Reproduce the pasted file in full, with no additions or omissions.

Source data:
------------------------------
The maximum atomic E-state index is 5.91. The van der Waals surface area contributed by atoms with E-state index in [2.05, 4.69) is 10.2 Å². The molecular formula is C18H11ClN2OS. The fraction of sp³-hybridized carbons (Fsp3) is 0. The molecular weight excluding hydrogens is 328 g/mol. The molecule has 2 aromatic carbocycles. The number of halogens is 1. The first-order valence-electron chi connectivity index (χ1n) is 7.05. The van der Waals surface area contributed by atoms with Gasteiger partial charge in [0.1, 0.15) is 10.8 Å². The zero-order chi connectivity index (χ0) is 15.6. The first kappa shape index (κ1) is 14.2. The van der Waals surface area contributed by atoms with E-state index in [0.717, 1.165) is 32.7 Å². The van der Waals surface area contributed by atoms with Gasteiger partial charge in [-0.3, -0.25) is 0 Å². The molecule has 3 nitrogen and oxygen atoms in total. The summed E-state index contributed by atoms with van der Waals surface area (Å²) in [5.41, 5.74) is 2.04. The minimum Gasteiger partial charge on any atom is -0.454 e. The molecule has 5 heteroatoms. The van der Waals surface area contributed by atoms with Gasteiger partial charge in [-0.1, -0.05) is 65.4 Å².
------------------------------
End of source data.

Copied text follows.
The maximum atomic E-state index is 5.91. The van der Waals surface area contributed by atoms with E-state index in [2.05, 4.69) is 10.2 Å². The molecular formula is C18H11ClN2OS. The fraction of sp³-hybridized carbons (Fsp3) is 0. The molecular weight excluding hydrogens is 328 g/mol. The molecule has 2 aromatic carbocycles. The number of halogens is 1. The first-order valence-electron chi connectivity index (χ1n) is 7.05. The van der Waals surface area contributed by atoms with Gasteiger partial charge in [0.1, 0.15) is 10.8 Å². The zero-order chi connectivity index (χ0) is 15.6. The first kappa shape index (κ1) is 14.2. The van der Waals surface area contributed by atoms with E-state index in [0.717, 1.165) is 32.7 Å². The van der Waals surface area contributed by atoms with Gasteiger partial charge in [-0.3, -0.25) is 0 Å². The molecule has 3 nitrogen and oxygen atoms in total. The summed E-state index contributed by atoms with van der Waals surface area (Å²) in [5.41, 5.74) is 2.04. The minimum Gasteiger partial charge on any atom is -0.454 e. The molecule has 5 heteroatoms. The van der Waals surface area contributed by atoms with Gasteiger partial charge in [-0.1, -0.05) is 65.4 Å².